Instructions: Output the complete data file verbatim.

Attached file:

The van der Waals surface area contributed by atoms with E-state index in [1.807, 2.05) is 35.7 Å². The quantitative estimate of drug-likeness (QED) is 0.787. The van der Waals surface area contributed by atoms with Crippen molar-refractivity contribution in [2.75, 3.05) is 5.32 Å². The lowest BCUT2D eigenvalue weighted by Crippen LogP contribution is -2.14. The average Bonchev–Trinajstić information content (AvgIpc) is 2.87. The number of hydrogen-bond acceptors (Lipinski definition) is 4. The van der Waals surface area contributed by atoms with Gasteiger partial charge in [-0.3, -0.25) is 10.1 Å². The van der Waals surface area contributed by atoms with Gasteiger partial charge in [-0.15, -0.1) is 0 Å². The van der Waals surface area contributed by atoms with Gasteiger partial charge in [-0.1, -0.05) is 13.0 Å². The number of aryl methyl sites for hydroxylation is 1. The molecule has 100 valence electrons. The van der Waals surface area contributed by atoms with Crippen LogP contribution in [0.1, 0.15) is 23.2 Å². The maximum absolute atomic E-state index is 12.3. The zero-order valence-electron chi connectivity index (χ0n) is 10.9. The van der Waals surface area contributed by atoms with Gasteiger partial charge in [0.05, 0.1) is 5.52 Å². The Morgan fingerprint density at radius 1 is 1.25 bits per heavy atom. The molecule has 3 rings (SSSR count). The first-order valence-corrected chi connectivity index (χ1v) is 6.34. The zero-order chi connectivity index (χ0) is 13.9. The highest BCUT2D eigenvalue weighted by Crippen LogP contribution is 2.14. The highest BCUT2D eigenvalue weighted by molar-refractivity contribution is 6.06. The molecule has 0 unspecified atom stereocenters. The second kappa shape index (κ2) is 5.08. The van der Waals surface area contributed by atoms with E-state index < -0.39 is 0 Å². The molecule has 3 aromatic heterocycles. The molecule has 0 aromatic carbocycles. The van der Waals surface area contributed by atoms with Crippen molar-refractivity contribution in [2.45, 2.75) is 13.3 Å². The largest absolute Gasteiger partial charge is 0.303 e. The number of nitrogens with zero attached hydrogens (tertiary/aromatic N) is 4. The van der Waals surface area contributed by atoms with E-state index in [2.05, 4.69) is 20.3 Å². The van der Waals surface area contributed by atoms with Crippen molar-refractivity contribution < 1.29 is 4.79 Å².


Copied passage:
The van der Waals surface area contributed by atoms with E-state index in [1.807, 2.05) is 35.7 Å². The quantitative estimate of drug-likeness (QED) is 0.787. The van der Waals surface area contributed by atoms with Crippen molar-refractivity contribution in [2.75, 3.05) is 5.32 Å². The lowest BCUT2D eigenvalue weighted by Crippen LogP contribution is -2.14. The average Bonchev–Trinajstić information content (AvgIpc) is 2.87. The number of hydrogen-bond acceptors (Lipinski definition) is 4. The van der Waals surface area contributed by atoms with Gasteiger partial charge in [-0.3, -0.25) is 10.1 Å². The van der Waals surface area contributed by atoms with Gasteiger partial charge in [-0.15, -0.1) is 0 Å². The van der Waals surface area contributed by atoms with Gasteiger partial charge in [-0.1, -0.05) is 13.0 Å². The number of aryl methyl sites for hydroxylation is 1. The molecule has 100 valence electrons. The van der Waals surface area contributed by atoms with Crippen LogP contribution in [0.1, 0.15) is 23.2 Å². The maximum absolute atomic E-state index is 12.3. The zero-order valence-electron chi connectivity index (χ0n) is 10.9. The van der Waals surface area contributed by atoms with Gasteiger partial charge in [0.05, 0.1) is 5.52 Å². The Morgan fingerprint density at radius 1 is 1.25 bits per heavy atom. The molecule has 3 rings (SSSR count). The first-order valence-corrected chi connectivity index (χ1v) is 6.34. The zero-order chi connectivity index (χ0) is 13.9. The highest BCUT2D eigenvalue weighted by Crippen LogP contribution is 2.14. The highest BCUT2D eigenvalue weighted by molar-refractivity contribution is 6.06. The molecule has 0 unspecified atom stereocenters. The second kappa shape index (κ2) is 5.08. The van der Waals surface area contributed by atoms with E-state index < -0.39 is 0 Å². The molecule has 3 aromatic heterocycles. The molecule has 0 aromatic carbocycles. The van der Waals surface area contributed by atoms with Crippen molar-refractivity contribution in [2.45, 2.75) is 13.3 Å². The largest absolute Gasteiger partial charge is 0.303 e. The number of nitrogens with zero attached hydrogens (tertiary/aromatic N) is 4. The van der Waals surface area contributed by atoms with E-state index in [2.05, 4.69) is 20.3 Å². The van der Waals surface area contributed by atoms with Crippen molar-refractivity contribution < 1.29 is 4.79 Å².